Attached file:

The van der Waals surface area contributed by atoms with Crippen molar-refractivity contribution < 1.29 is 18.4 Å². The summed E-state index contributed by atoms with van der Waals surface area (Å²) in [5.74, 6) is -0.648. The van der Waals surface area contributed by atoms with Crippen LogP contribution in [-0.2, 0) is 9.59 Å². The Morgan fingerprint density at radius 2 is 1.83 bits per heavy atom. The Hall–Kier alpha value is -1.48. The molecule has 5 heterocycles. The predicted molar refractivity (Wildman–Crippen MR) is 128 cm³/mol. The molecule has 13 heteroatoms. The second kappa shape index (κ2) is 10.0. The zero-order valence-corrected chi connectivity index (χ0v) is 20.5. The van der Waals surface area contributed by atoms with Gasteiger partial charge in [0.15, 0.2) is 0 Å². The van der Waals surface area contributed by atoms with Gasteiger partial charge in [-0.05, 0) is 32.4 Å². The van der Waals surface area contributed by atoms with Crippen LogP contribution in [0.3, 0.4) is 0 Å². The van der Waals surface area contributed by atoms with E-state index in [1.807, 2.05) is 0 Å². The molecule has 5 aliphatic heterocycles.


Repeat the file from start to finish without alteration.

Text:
The van der Waals surface area contributed by atoms with Crippen molar-refractivity contribution < 1.29 is 18.4 Å². The summed E-state index contributed by atoms with van der Waals surface area (Å²) in [5.74, 6) is -0.648. The van der Waals surface area contributed by atoms with Crippen LogP contribution in [-0.2, 0) is 9.59 Å². The Morgan fingerprint density at radius 2 is 1.83 bits per heavy atom. The Hall–Kier alpha value is -1.48. The molecule has 5 heterocycles. The predicted molar refractivity (Wildman–Crippen MR) is 128 cm³/mol. The molecule has 13 heteroatoms. The second kappa shape index (κ2) is 10.0. The zero-order valence-corrected chi connectivity index (χ0v) is 20.5. The van der Waals surface area contributed by atoms with Gasteiger partial charge in [0.15, 0.2) is 0 Å². The van der Waals surface area contributed by atoms with Gasteiger partial charge in [-0.05, 0) is 32.4 Å². The van der Waals surface area contributed by atoms with Crippen LogP contribution in [0.3, 0.4) is 0 Å². The van der Waals surface area contributed by atoms with E-state index in [1.807, 2.05) is 0 Å². The molecule has 5 aliphatic heterocycles.